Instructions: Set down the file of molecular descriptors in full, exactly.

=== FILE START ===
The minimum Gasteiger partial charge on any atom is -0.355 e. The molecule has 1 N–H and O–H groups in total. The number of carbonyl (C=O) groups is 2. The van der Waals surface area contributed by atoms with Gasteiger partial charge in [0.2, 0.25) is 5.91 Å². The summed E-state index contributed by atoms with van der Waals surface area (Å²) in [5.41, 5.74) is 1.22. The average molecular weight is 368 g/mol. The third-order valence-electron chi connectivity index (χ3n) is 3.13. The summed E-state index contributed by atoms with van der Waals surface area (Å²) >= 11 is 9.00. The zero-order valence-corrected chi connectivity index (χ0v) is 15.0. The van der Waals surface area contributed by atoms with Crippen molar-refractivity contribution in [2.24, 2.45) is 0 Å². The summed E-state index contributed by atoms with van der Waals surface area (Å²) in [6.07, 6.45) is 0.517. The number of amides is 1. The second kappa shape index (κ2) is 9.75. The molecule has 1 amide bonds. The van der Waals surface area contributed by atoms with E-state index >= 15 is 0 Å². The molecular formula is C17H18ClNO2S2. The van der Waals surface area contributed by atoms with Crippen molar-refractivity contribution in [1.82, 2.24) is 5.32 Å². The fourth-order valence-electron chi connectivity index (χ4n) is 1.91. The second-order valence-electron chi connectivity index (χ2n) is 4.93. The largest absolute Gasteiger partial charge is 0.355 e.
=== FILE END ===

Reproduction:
The minimum Gasteiger partial charge on any atom is -0.355 e. The molecule has 1 N–H and O–H groups in total. The number of carbonyl (C=O) groups is 2. The van der Waals surface area contributed by atoms with Gasteiger partial charge in [0.2, 0.25) is 5.91 Å². The summed E-state index contributed by atoms with van der Waals surface area (Å²) in [5.41, 5.74) is 1.22. The average molecular weight is 368 g/mol. The third-order valence-electron chi connectivity index (χ3n) is 3.13. The summed E-state index contributed by atoms with van der Waals surface area (Å²) >= 11 is 9.00. The zero-order valence-corrected chi connectivity index (χ0v) is 15.0. The van der Waals surface area contributed by atoms with Crippen molar-refractivity contribution in [2.24, 2.45) is 0 Å². The summed E-state index contributed by atoms with van der Waals surface area (Å²) in [6.07, 6.45) is 0.517. The number of amides is 1. The second kappa shape index (κ2) is 9.75. The molecule has 1 amide bonds. The van der Waals surface area contributed by atoms with E-state index >= 15 is 0 Å². The molecular formula is C17H18ClNO2S2. The van der Waals surface area contributed by atoms with Crippen molar-refractivity contribution in [1.82, 2.24) is 5.32 Å². The fourth-order valence-electron chi connectivity index (χ4n) is 1.91. The second-order valence-electron chi connectivity index (χ2n) is 4.93. The largest absolute Gasteiger partial charge is 0.355 e.